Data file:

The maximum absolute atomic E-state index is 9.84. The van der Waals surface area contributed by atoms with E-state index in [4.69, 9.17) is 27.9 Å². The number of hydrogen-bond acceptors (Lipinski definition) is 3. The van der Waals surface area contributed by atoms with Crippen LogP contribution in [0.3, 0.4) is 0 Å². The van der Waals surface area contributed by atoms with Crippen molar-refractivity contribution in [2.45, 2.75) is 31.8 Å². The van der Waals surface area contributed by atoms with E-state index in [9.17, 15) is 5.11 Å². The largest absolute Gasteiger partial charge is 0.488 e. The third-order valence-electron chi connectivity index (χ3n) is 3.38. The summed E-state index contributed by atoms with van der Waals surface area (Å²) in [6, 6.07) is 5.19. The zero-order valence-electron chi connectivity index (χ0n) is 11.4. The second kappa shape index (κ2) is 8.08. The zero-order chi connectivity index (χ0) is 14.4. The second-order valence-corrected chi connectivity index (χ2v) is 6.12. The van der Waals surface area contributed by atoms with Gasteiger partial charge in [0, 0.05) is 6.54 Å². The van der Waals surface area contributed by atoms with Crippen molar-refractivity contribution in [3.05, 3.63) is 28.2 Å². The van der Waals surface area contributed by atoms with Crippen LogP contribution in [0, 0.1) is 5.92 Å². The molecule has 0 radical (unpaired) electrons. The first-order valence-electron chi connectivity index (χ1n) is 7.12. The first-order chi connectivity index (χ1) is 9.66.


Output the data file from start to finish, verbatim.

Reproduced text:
The maximum absolute atomic E-state index is 9.84. The van der Waals surface area contributed by atoms with E-state index in [4.69, 9.17) is 27.9 Å². The number of hydrogen-bond acceptors (Lipinski definition) is 3. The van der Waals surface area contributed by atoms with Crippen LogP contribution in [0.3, 0.4) is 0 Å². The van der Waals surface area contributed by atoms with Crippen molar-refractivity contribution in [2.45, 2.75) is 31.8 Å². The van der Waals surface area contributed by atoms with E-state index in [9.17, 15) is 5.11 Å². The largest absolute Gasteiger partial charge is 0.488 e. The third-order valence-electron chi connectivity index (χ3n) is 3.38. The summed E-state index contributed by atoms with van der Waals surface area (Å²) in [6, 6.07) is 5.19. The zero-order valence-electron chi connectivity index (χ0n) is 11.4. The second kappa shape index (κ2) is 8.08. The zero-order chi connectivity index (χ0) is 14.4. The second-order valence-corrected chi connectivity index (χ2v) is 6.12. The van der Waals surface area contributed by atoms with Gasteiger partial charge in [0, 0.05) is 6.54 Å². The van der Waals surface area contributed by atoms with Crippen molar-refractivity contribution in [3.05, 3.63) is 28.2 Å². The van der Waals surface area contributed by atoms with Crippen LogP contribution in [0, 0.1) is 5.92 Å². The molecule has 0 radical (unpaired) electrons. The first-order valence-electron chi connectivity index (χ1n) is 7.12. The first-order chi connectivity index (χ1) is 9.66.